Does Your Makerspace Really Need a 3D Printer?


I have a new article out in the latest issue of the Association of Children's Museums journal, Hand to Hand.

The theme of the issue is "The Maker Movement" and my article is entitled "Do You Really Need a 3D Printer, and Other Essential Questions You Need to Ask about a Museum’s Makerspace."

You can download a PDF version of the article via the Free Exhibit Resources section of my POW! website, but here are a few excerpts about Makerspaces (and other design-focused spaces) that I shared in my article:

• I love the idea of 3D printers, in a Jetsons/Sci-fi/World’s Fair type of way. The promise of using a tabletop device to create absolutely anything out of any material (even food!) is pretty amazing. The reality, however, is you can spend hours designing a widget the size of a quarter that then takes even more hours to print successfully on the 3D printer… only to often find out that it hasn’t. When they work, they’re magic, but they’re not that simple to operate.

• Forming creative partnerships with makers in the communities around your museum can be mutually beneficial. This could be as simple as recruiting artists/tinkerers to showcase their work and how they make it to your visitors. You could also recruit retired tool and die makers, seamstresses, or NASA scientists.

• The focus on flashy high-tech gadgets exemplifies how the development of makerspaces in organizations can be susceptible to a “Ready, Fire, Aim!” mentality. Makerspaces are perceived as cool and eminently fundable, but often museums start planning spaces and purchasing equipment (Laser Cutters! 3D Printers! Robot Kits!) without considering what a makerspace is all about, and what the qualities of the most successful spaces are.

•  An unstaffed or unfacilitated makerspace is a wasted space. The best interactions in a good maker space will certainly involve staff and visitors learning together. Does the stuff (tool and materials) you provide help foster those human connections?

•  Many makerspaces have adopted a rough, workshoppy, “toys for boys” aesthetic that can be off-putting for many people (male or female) who are unsure of their making skills and interests. Why not mix up the look and feel of different areas in your space so you don’t stop potential makers dead in their tracks as they peek through the door?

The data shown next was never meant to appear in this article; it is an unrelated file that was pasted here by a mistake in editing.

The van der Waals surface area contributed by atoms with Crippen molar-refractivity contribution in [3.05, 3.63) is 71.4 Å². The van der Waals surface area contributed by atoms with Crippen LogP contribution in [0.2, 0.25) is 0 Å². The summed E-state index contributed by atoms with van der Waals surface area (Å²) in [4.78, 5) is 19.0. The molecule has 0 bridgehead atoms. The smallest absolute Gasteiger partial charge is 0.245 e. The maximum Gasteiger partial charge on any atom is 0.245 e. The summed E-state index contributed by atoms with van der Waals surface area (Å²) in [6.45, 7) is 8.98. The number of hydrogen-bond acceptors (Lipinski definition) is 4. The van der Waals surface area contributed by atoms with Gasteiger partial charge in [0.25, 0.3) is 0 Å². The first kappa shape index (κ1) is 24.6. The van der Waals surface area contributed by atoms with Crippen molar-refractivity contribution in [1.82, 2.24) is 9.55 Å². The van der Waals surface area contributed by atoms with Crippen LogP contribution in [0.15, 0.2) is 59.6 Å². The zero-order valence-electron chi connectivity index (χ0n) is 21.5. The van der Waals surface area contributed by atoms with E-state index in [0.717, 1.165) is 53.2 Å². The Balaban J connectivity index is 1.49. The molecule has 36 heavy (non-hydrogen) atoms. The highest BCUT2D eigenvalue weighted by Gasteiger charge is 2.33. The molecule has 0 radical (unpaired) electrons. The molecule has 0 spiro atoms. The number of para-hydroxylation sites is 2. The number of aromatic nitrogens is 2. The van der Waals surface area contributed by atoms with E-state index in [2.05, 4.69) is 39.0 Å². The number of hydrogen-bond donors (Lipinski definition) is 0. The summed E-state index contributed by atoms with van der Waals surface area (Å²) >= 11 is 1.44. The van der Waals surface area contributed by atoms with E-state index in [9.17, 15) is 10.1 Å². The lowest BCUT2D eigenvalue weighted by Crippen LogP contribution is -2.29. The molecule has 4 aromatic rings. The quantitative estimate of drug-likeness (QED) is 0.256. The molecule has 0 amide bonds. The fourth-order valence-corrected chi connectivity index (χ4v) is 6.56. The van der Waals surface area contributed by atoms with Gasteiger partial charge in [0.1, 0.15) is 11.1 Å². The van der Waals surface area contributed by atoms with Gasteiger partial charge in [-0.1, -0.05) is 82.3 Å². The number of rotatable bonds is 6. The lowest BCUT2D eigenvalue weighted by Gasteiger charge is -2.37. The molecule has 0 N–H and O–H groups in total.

I hope you'll download my entire article by clicking here, and also check out the ACM website to learn how to obtain the entire "Maker Movement" issue of Hand to Hand. 


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Sunday, February 5, 2017

Reflecting on North American Museum Work Through a German Lens


I recently returned from Germany where I was invited by Hüttinger Interactive Exhibitions in Nuremberg to present workshops to their staff and then visit museums in Berlin for coordinated staff training and learning activities.

I think my experiences in a European country with different ways of approaching museums and museum work are worth sharing, so here are my thoughts about some of the things I did and saw and how they relate to museum work here in the U.S.


Hüttinger Company Approach

First off, I was very impressed with Hüttinger --- their large staff and facilities, as well as their in-house range of fabrication capabilities, were all outstanding.  However, what continues to strike me the most is the Hüttinger company commitment to their employees.  In addition to the staff training and learning excursion that I was a part of, I was very interested to hear about the company's profit-sharing program with their employees, and an intra-company Wiki system of documents that every employee has access to --- so that Hüttinger stands as a very open and transparent company.  In my experience, this sets Hüttinger apart from many of their competitors, not only in Europe but in North America as well.

Exhibits in one of Huttinger's workshops


Berlin Museum Experiences

In Berlin I had the opportunity to explore three places with Hüttinger staff, two museums and one corporate exhibition space.

The first museum we visited was Science Center Spectrum, which by some claims is (historically speaking) the oldest Science Center in the world.  The current Spectrum facility was completely revamped in 2013 and consists of thematically-arranged exhibits (Light, Sound, Heat, etc.) spread out over four floors.  The vast majority of Spectrum's exhibits are produced in-house and so the components themselves are made in a fairly straightforward way using familiar materials.   

Spectrum Exterior

I enjoyed my visit to Spectrum, although many (but not all!) of the exhibits were familiar Science Center classics.  One of the things about Spectrum that stood out for me was its simplicity and accessibility.  None of the spaces or experiences were meant to overwhelm the visitor (as it so often seems to be the case in mega-Science Centers in North America or elsewhere in Europe.)

Coupled-pendulum swing

The second museum we visited in Berlin was The Museum of Technology (actually situated right next to Spectrum.)  I would consider The Museum of Technology an "old school" museum in the sense of a big museum with large, yawning exhibition galleries filled with equally large artifacts like locomotives, machinery, and models. 



Most of the interactive experiences I encountered, whether mechanical or screen-based, seemed very didactic and oriented towards carrying very specific content messages.  Even in collections-heavy museums in the U.S. I am used to seeing more open-ended messaging and interactive experiences.